Why adolescent girls have more health complaints than boys their age

June 12, 2017 - 06:20

Stress from schoolwork and low self-esteem can be reasons why girls in their mid-teens experience more subjective health complaints than teenage boys. A Norwegian study indicates that body dissatisfaction is less of a factor than anticipated.

Teenage girls are troubled more with health complaints than teenage boys. A Norwegian study has tried to find out why. (Illustrative photo: Shutterstock / NTB scanpix)

Girls in 8th and 10th grades report having more health problems than their male schoolmates.

What is it that plagues girls more than boys? Researchers at the University College of Southeast Norway and the University of Bergen teamed up to find out. They were surprised by the result.

They thought that social and peer pressure compelling them to meet certain body standards would be a key factor. They now think other factors are more important. 

Their results have been published in the Scandinavian Journal of Public Health.

One in three with headaches

Subjective health complaints are physical or psychological symptoms, regardless of whether a person has a diagnosis or doesn’t.

These complaints can undermine quality of life and lead to absences from school, to absenteeism.

One in three girls in this study reported having a headache at least once a week. Only half as many boys had that many. Other studies have shown that in general, girls have more pains here and there than boys do.

The study is based on information from 750 adolescents in Sogn og Fjordane County, Norway. It was provided first when they were 14 years old and then when they were 16.

Hardly just body dissatisfaction

The researchers anticipated that the differences in this context between girls and boys could be attributed to the slender bodies that are now the ideal for teens and women. As it can be hard or impossible to fit that template, many females are frustrated with their bodies. But this wasn’t confirmed as the prime problem.

“Many of the girls experience more stress at school and have lower self-esteem, and these appear to be clearer causes,” says one of the authors of the study, Professor Steffen Torp at the University College of Southeast Norway.

The first author of the study, Fiona Aanesen, says that self-esteem is about being okay with oneself as a person and having a sense of one’s intrinsic value or worth. This goes beyond self-confidence, which merely entails confidence in skills. It was Aanesen who initiated the study.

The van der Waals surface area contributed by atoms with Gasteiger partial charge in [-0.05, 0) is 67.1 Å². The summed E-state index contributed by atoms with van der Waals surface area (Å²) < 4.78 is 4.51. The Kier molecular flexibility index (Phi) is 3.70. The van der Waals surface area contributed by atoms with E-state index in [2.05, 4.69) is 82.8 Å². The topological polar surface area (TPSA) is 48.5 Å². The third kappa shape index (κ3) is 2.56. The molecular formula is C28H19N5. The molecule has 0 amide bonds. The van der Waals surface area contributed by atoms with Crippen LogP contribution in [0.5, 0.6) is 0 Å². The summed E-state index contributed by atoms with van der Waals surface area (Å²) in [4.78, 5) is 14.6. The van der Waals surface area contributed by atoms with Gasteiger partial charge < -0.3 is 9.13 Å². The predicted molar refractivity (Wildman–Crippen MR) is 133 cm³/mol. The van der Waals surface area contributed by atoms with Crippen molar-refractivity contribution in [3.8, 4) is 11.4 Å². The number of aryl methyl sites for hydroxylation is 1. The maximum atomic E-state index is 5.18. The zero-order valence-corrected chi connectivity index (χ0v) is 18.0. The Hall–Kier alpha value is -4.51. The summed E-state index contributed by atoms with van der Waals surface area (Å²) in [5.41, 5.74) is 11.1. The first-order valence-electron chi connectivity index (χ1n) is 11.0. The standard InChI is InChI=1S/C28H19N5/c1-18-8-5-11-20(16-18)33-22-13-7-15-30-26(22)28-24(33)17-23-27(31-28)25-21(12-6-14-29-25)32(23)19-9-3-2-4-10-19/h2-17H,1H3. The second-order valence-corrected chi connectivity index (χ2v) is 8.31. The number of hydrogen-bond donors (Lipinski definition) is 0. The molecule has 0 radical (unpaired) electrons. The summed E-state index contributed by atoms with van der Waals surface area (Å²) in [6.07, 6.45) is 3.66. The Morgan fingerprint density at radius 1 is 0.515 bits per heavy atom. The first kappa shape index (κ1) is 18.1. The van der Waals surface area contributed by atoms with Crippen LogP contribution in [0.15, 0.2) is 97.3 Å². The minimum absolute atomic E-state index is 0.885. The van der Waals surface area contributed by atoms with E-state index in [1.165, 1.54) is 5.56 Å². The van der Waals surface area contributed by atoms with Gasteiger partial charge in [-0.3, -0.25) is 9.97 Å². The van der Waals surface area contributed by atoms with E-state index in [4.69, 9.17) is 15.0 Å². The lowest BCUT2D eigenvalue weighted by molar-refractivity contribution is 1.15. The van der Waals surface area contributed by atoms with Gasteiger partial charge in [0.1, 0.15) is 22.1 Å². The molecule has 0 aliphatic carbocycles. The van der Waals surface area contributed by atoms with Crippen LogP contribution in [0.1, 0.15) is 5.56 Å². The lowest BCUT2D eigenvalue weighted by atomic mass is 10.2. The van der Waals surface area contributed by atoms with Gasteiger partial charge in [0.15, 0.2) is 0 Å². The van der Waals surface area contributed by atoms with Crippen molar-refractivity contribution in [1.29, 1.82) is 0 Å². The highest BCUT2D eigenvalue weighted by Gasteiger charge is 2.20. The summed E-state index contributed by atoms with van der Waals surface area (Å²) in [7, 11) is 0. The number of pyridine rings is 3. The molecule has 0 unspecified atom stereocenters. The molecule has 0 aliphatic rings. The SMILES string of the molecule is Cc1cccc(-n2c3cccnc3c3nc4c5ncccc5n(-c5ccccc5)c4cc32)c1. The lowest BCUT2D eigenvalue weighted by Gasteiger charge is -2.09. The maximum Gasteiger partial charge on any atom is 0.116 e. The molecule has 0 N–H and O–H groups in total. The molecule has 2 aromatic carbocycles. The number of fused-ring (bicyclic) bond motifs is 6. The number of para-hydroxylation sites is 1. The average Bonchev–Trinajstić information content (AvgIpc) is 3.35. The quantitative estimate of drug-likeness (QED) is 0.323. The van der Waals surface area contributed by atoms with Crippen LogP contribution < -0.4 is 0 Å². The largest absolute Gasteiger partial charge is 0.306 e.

“Self-esteem is clearly linked to one’s image of body and appearance in our teens. So it could explain some of the findings in the study,” she says.

“Many of those with low self-esteem also have more negative feelings about their bodies,” points out Steffen Torp.

Stressed by schoolwork

Many of the teens with health complaints also reported low self-esteem or they were stressed by the demands of school than the others.

The teens who were troubled by stress from schoolwork at age 14 also tended to have more health complaints than others when they were 16.

This applied to the girls in particular.

“It’s paradoxical, given that girls generally do better in school than boys. But girls could have higher expectations of achieving good grades and taking their education more seriously than the boys,” says Torp.

Girls and boys all find school more stressful in tenth grade than in eighth, but girls feel the added pressure the most.

“It is thought-provoking that the demands of school can be detrimental to the health of girls,” says Steffen Torp,

Self-esteem explains half

The researchers think that low self-esteem explains about half of the gender difference in health complaints among the 16-year-olds. The stress related to schoolwork and grades has less of an impact in this gender context.

“Schools might be contributing to these health complaints among the girls,” he says.

Fiona Aanesen thinks the onus could be on the girls for demanding too much of themselves. Or much of the problem could be parents who have high expectations of their daughters. 

“Other research has indicated that girls take school more seriously than boys do. Also, they are more mature at this age than the boys are,” says Aanesen.

Torp thinks parents should give thought to whether they are raising daughters to more responsibility than sons are raised, as boys seem to be more casual about demands from school. They are also more laid-back regarding living up to ideal body standards.

Nine in ten girls

Girls are generally more dissatisfied than boys are with their own bodies at this age.

In fact, nine out of ten girls at the age of 16 would like to do something about their bodies and appearances. Half of them would like to lose weight.

By comparison, six out of ten boys wanted to change their bodies in one way or another.

Could it be that the pressure to have the right body has an indirect role? The girls are unhappy with their appearance and that is what lowers their self-esteem? 

“It could be that girls’ body dissatisfaction leads to insufficient self-esteem, or it could be the other way around. It is hard to say what comes first, or which leads to which,” say the researchers.

Double pressure on girls

The researcher points out that girls experience a double whammy: They are under additional pressure to have the right bodies and more coercion to excel at school.

“They have to do well at school and live up to beauty norms,” says Torp.

There are also other status factors at play. 

“Several studies have shown that adolescents with high socio-economic status have higher senses of self-esteem and fewer subjective health issues than others,” says Torp.

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Read the Norwegian version of this article at forskning.no

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Translated by
Glenn Ostling